Or this classic melee from Kill Bill:
Or any of the wonderful duels in the Pirates of the Caribbean series.
Looks good to us. We watch those scenes and think "That is indeed how I would swing a sharp piece of metal at another person. This checks out."
Here's the thing about swords or, really, any blade: When they hit too many hard things, they stop being sharp. In real life, those photogenic edge-to-edge parries quickly turn razor-sharp blades into glorified crowbars. They also cause extreme stress to the metal, which can easily snap a blade in half. All of this probably explains why medieval and renaissance fencing manuals devote zero time to the edge-on-edge parry -- seriously, they devote more attention to accessorizing frilly pantaloons than stationary sword blocking.
"And then, bam: Now you have two knives instead of one sword!"
Check out this video of a Viking-era re-enactment sword fight. Note how physical the fight is, how much they use their shields and how neither of their swords ever makes contact:
But what about those armored medieval knights with their big, fuck-all, split-a-dude-in-half swords? Those blades aren't fragile flowers -- surely they could just hammer away at each other, right? Apparently not: Most of their fighting styles avoided contacting blades whenever possible.
Instead of Princess Bride-style elegant sword dancing, it turns out most real sword fighting looked more like your standard bar fight and sounded like somebody tied a bunch of tin cans to the back of a car.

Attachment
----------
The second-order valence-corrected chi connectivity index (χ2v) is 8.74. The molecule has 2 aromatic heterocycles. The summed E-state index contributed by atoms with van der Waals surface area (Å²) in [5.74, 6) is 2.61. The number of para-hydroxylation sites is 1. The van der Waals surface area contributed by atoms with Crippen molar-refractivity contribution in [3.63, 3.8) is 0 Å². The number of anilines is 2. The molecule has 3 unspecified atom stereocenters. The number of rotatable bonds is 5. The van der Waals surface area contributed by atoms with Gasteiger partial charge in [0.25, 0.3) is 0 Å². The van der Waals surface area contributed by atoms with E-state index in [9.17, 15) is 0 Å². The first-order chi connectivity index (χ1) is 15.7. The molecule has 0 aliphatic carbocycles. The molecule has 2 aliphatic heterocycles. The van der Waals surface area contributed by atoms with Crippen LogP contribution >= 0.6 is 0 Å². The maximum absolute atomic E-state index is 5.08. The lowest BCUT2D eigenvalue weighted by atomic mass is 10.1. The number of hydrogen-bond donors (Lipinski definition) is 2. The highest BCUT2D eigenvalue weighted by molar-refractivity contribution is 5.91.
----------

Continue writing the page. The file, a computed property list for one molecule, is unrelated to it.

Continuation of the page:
After Iceman's wingman gets shot down, Maverick is sent in to help save the day. The result is a sick-ass dogfight with the planes flying all around each other and blowing crap up while Kenny Loggins hollers lyrics about danger and highways because nobody told him that this was a jet movie. (Or more likely, because you can't pay Kenny Loggins enough to care. About anything. Dude's a total nihilist.)
"What did I just fucking tell you about clapping while I'm trying to work?"
Unfortunately, in modern dogfighting, even the "up close and personal" battles still deal with distances of several miles. The short-distance missile that most U.S. fighter jets use is the Sidewinder, which still has a minimum range of 0.6 miles. That's right: Their "emergency shotgun" close-distance weapon is still only good at more than a half-mile away. Most fights are across much larger distances than that. In 1989, two F-14s shot down two Libyan MiGs. The closest they got to each other was 1.5 nautical miles, and that was only after the missiles shot from 14 nautical miles missed. To give you a sense of perspective, here's what it looked like in Top Gun:
Looks like all that womp rat practice finally paid off.
And here's that same plane as it would look through the HUD of a fighter, 1.5 miles away:
Damn, game designers could get away with using way fewer pixels.
Somehow, it doesn't seem quite as pulse-pounding when the bad guy you're battling to the death could be mistaken for a stubborn piece of dirt on the windscreen.
And remember: That speck is close range.
"Far range" is not visible to the naked eye, and that's what most aerial battles look like: Something shows up on a computer, a jet fires a missile at seemingly nothing and then, a few minutes later, something blows up somewhere that you cannot see. It's less like "high-stakes plane jockeying" and more like "filing a request for death" that another department, miles away, might or might not grant.